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Global Solar Outlook Revealed



Platts Analytics has raised its global solar outlook for the period of 2021 to 2026. It projects that by 2026 the world will install 50 GW of solar – roughly one GW per week. This forecast includes installation in North America, Europe and Brazil, with North America seeing the highest increase of almost 2 GW per year over last November’s estimate. Brazil has seen a particularly strong rise in the number of distributed solar projects, while India’s outlook has also been lifted.


The growth of the solar inverter market will be driven by the rapidly growing renewable energy sector and the ease of installation. Nevertheless, the market is expected to experience challenges, such as high cost and heat loss in large-sized solar inverters. Despite these challenges, government initiatives and a lower cost of equipment are expected to propel the market for solar inverters globally. In addition, the rising popularity of solar power in the region will create opportunities for key players in the solar inverter market.

The PV inverter market is segmented by product, output voltage, and phase. In addition, it is further segmented by connectivity and application. By phase, the market is segmented by nominal power output and voltage. It also includes products by connectivity and connection type. However, the future of the industry is still unclear. The lack of awareness about renewable energy resources and its associated costs is one of the main barriers limiting the growth of the PV inverter market.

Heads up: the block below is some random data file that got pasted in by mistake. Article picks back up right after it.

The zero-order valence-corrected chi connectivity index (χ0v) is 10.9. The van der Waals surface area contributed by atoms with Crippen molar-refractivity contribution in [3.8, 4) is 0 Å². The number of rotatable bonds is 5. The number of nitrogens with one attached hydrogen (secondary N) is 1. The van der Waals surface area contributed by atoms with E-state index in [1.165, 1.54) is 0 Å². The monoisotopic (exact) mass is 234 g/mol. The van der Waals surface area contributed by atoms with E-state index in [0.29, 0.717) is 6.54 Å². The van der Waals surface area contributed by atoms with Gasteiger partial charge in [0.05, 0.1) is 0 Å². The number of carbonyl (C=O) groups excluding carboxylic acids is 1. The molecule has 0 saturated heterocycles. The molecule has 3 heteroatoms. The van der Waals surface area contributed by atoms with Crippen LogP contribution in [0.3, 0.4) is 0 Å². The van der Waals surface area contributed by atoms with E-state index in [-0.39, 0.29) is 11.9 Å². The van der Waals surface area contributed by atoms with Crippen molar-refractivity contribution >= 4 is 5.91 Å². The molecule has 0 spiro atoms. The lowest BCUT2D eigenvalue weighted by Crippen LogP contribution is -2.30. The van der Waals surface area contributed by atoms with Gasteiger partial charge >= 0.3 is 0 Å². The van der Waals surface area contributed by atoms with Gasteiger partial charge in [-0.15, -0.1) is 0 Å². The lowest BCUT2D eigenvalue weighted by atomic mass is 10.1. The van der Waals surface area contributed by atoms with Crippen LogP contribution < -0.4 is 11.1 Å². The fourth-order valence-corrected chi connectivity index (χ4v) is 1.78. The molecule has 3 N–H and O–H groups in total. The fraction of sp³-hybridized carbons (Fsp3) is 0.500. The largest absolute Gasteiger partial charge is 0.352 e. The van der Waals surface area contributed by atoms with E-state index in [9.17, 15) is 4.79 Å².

According to a recent report, the global solar PV module market is expected to surpass USD 61 billion by 2021. This is due to a number of factors, including continued technological advancements, favorable government schemes, and reduced solar energy prices. The market is also fueled by increasing production capacity, which is expected to double by the end of the year. The report also predicts that the demand for solar modules will more than double by 2028.

The report covers the growth prospects, competitive landscape, and key market trends. In addition, the report provides an in-depth analysis of regional size and revenue. It also identifies the key factors influencing the market, including technological innovations, government policies, and environmental protection. The report also offers an analysis of cost and demand data. It also identifies key players and their strategies. It concludes with recommendations and strategies for the global solar PV module market.

Concentrated solar power (CSP)

Despite recent setbacks, the global market for concentrated solar power (CSP) is expected to expand significantly in the next few years. While the United States and Spain have led the way, the number of countries that have installed CSP projects is steadily increasing. However, most development in developing countries has been halted due to the rapid decline in the price of PV solar panels and policy changes. However, in recent years, one major plant has been completed in China. This shows a trend of CSP plants being built in developing countries, where solar radiation is plentiful.